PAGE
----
We are on the final push now to completion which is scheduled for the 15th February 2005.
Because we will be up to our necks in it for some considerable time we decided to take a short break in the UK to visit family and friends and celebrate Henry's birthday although its not till the 25th.
Arriving Tuesday evening on a flight to Stanstead from Bergerac we embarked on an extremely busy and adventurous week staying with Donna's sister Kristy, Oli her husband and our kids cousin, William near Farnham. It was action packed and most enjoyable.
Wednesday started off badly as Fleur needed emergency dental treatment after tooth broke up so we spent the rest of the day doing chores.
Henry and Fleur were lucky enough to be invited to their old school, Binsted for the afternoon. They had a great time and even did lessons. Its great that they have so many friends and in some respects, although its only been 4 months or so it seems like they had never left.
We also took a trip with my young nieces, Leah and Mollie, Kristy, Oli and Will plus all of us to West Wittering, building sand castles on the beech and crabbing at Roman Landings by the Estuary to Chichester harbour. Saturday morning we watched Henry's old football team Wey Valley play against Headley. Unfortunately, Wey Valley were trounced by the high flying Headley side but the highlight for us was a guest appearance by Henry for his old team. He is still registered with the FA but alas he was not able to help too much.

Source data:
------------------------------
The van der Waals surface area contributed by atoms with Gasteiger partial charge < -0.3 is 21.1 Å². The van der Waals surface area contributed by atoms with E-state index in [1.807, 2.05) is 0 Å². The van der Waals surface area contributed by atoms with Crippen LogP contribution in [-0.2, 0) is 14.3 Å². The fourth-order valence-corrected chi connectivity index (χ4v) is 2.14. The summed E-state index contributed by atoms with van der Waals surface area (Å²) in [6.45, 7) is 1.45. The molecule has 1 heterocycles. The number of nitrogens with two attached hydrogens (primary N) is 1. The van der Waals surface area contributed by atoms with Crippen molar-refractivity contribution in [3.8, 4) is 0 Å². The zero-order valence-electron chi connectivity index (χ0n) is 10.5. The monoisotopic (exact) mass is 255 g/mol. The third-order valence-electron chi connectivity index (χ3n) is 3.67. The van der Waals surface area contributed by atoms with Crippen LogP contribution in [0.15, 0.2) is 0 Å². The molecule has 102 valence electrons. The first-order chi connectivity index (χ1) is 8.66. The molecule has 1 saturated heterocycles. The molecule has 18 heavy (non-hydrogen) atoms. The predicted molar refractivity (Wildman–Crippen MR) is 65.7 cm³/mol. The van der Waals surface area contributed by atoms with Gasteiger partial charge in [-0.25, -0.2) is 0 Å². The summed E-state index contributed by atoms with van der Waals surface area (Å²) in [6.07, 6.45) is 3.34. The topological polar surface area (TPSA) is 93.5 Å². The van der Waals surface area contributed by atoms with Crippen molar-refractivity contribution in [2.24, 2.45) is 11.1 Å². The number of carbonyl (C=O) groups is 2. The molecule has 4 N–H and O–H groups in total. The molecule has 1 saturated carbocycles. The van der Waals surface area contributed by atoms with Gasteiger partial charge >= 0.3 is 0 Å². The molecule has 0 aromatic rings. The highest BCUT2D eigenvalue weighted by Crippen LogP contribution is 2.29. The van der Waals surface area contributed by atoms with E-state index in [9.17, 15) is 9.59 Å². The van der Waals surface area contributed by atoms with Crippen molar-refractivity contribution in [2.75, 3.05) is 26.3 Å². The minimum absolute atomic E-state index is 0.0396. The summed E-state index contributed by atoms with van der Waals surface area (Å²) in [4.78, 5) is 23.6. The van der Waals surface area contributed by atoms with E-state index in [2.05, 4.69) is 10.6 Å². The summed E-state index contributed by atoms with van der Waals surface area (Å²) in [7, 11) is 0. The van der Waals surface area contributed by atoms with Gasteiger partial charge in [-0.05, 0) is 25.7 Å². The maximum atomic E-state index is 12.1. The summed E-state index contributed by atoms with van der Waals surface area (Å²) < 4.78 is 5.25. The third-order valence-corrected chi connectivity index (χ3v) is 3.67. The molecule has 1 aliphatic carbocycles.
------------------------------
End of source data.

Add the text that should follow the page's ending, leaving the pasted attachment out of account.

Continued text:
Then on to Longmoor training area for Henry's annual birthday bash. Its a boy thing playing war games, picking up spent rifle bullets and looking for the parachutes from the schmooly flares. Longmoor was also the home for British Army Railway Training. It served to train soldiers in building and operating railways around the world when the British Empire was at its height.
Longmoor Camp was built by the troops returning from the Boar War and the railway initially built to move accommodation huts to Bordon when the ground at Longmoor was found to be too damp for the troops.